Miami Beach cops ‘conspired’ to cover up pepper spray attack on tourist, lawsuit alleges” via David Ovalle of the Miami Herald — Over a year ago, a Miami Beach police sergeant pepper-sprayed a New York woman who was filming officers, an incident caught on disturbing cellphone video. Officers later arrested her under a Miami Beach law that has been roundly criticized as being used to target Black visitors who video cops. Attorneys for Mariyah Maple have now expanded their federal excessive-force lawsuit against Miami Beach to include a group of nine officers they say “conspired” to arrest the woman on July 25, 2021. The suit claims that officers, from the start, knew Maple committed no crime and some lied on police reports and misrepresented evidence — all to cover up for the officer who attacked her.

Fort Lauderdale election drama ends as new Commission sworn into office” via Susannah Bryan of the South Florida Sun-Sentinel — Three new Commissioners took their seats on the dais Tuesday before a standing-room-only crowd at Fort Lauderdale City Hall — even John Herbst, the newly elected District 1 Commissioner whose residency was challenged by a losing candidate. “Running for office is not for the faint of heart,” Herbst said after taking his seat on the end of the dais. Pamela Beasley-Pittman, the first Black woman elected to the Commission, and Warren Sturman also took their seats after a swearing-in ceremony that drew dozens. Former County Commissioner Ken Keechl, the losing candidate who challenged Herbst’s residency just days after the Nov. 8 election, was a no-show.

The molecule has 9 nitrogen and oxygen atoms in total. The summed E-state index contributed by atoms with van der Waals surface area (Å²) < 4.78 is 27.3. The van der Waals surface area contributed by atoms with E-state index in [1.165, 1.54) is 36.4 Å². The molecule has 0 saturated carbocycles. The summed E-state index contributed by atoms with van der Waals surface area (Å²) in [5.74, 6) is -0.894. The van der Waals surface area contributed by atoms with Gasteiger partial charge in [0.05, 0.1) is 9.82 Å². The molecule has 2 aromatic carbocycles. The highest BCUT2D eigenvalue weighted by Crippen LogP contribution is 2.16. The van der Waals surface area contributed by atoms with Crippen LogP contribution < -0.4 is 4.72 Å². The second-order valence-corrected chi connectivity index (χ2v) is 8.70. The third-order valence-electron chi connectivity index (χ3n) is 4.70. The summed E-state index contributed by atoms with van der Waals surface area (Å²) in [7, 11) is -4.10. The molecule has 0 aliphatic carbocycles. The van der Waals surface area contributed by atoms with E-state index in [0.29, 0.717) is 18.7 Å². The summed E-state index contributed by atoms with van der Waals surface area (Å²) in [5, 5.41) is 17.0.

Broward holds on to control of 911 operation, sidesteps talk about giving it away” via Lisa J. Huriash of the South Florida Sun-Sentinel — The Broward County Commission sidestepped the demands of a state safety panel Tuesday when it dug in its heels to keep control of the regional 911 system and not hand it over to the Sheriff’s Office. “I don’t think anybody up there wants to give up the system,” County Commissioner Michael Udine said after Tuesday’s meeting. “The Commission is going to continue to do what we can to upgrade the technology, the Commission is going to continue to do what we can to fund the personnel, and the Commission is going to do what we can to provide the best public safety for the residents of Broward County.”

After big Midterm Election gains, Broward Republican Chair wins second term” via Anthony Man of the South Florida Sun-Sentinel — Tom Powers will lead the Broward Republican Party through the 2024 Presidential Election as party Chair after members rejected an attempt by an unsuccessful former state legislative candidate to oust him. Powers was re-elected 170-106 over challenger Jenna Hague at a lengthy Monday night meeting of committee members from throughout the county. “I’m very happy with the results. I had a very strong win. I think that is because of the many volunteers that were such a strong part of giving us a very good year in Broward County for Republicans,” Powers said. “It’s a very tough county to make gains in, but we made gains. And it’s a path forward for us now.”